This Toy Maker's Copycat Strategy Should Reward Investors
After watching rival toy companies successfully enter the entertainment business, the world's largest toy company is trying a big move of its own. Mattel is creating Playground Productions, which will serve as the in-house studio of Mattel's toy brands in the entertainment field. The company will oversee script development, work on storyboards, and ultimately greenlight movies. Mattel is hoping the new studio can transition its brands into film, television, web, books, music, and video games.
One of Mattel's best-known brands, Hot Wheels, gets the first experience with "Team Hot Wheels: The Origin of Awesome." The animated kids show will air a 22-minute episode in the fall, with 11 two-minute shorts to follow in the summer. These 12 episodes will ultimately lead up to a 74 minute direct-to-video story released next fall. Mattel is of course hoping that the movie increases sales of Hot Wheels cars along the way.
Another Mattel brand that will get the movie treatment is Max Steel. With Dolphin Entertainment and Open Road Films, Mattel will see the character hit the big screen. The Max Steel brand remains strong in many parts of Latin America, and Mattel could see a nice boost of international sales if the movie has a good showing in the region.
Mattel can also show off its latest acquisition through its new entertainment umbrella. Mattel acquired Hit Entertainment, the company behind Bob the Builder, Barney, and Thomas the Tank Engine. Mattel can now create new television shows and movies based on these characters and hopefully rejuvenate toy sales.
Mattel's recent third quarter earnings showed the strength of several brands. The company reported revenue of $2.21 billion; this was an increase of 6% from the prior year, and also came in $0.2 billion ahead of estimates. Results were particularly strong among international markets (+9%), Barbie (+3%), and American Girl (+20%).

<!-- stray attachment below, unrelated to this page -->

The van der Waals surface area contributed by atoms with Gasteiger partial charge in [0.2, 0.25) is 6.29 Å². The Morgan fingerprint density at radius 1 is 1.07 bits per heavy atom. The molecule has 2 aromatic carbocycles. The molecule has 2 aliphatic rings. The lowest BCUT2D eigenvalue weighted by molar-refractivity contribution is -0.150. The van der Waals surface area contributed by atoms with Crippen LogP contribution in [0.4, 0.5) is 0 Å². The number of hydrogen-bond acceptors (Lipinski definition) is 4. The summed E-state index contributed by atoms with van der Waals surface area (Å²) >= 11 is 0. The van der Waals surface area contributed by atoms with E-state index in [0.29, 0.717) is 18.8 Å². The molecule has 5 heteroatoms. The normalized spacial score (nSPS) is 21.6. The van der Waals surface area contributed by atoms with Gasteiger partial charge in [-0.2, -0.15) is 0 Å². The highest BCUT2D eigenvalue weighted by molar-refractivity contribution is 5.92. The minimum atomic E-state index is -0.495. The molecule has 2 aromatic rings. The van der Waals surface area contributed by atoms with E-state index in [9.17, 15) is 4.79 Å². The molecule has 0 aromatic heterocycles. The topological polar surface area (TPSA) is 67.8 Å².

Rival toy company Hasbro has had success boosting its sales through motion pictures and televisions. The company has used motion picture deals with partners to boost sales of brands like Transformers and G.I. Joe. The company continues to bring its brands to the big screen. A current three-picture deal with Emmett/Furla Films will bring Monopoly, Hungry Hungry Hippos and Action Man to the big screen. This is on top of a deal with Sony to create movies based on Risk and Candy Land.
Mattel should take a book out of Hasbro's page when it comes to television. Hasbro co-owns The Hub, a joint venture television company with Discovery Communications, and the television channel helped Hasbro's entertainment segment become a staple for revenue. In 2012, the segment grossed over $300 million for Hasbro and was able to increase toy sales for many brands that appear on weekly or daily television shows.
Hasbro should also be an easy winner going into the future thanks to its strong relationship with Disney. Back in July, Hasbro renewed and extended a deal with Disney to sell toys relating to the Marvel and Star Wars brands. Hasbro will pay a minimum of $80 million and up to $225 million for Marvel and Star Wars, respectively. The extension gives Hasbro exclusive rights through the year 2020. With several huge Marvel blockbuster franchises and a brand new Star Wars trilogy coming, investors should get behind Hasbro now.
While I have been bullish on Hasbro in the past, I continue to come around to the Mattel side of things. As the biggest toy maker in the world, Mattel doesn't always seem like a growth play, as many of its brands like Barbie are old and outdated. With a new focus on entertainment, however, Mattel should be able to reward investors going forward.
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The article This Toy Maker's Copycat Strategy Should Reward Investors originally appeared on Fool.com.Chris Katje has no position in any stocks mentioned. The Motley Fool recommends Hasbro and Mattel. The Motley Fool owns shares of Hasbro. Try any of our Foolish newsletter services free for 30 days. We Fools may not all hold the same opinions, but we all believe that considering a diverse range of insights makes us better investors. The Motley Fool has a disclosure policy.
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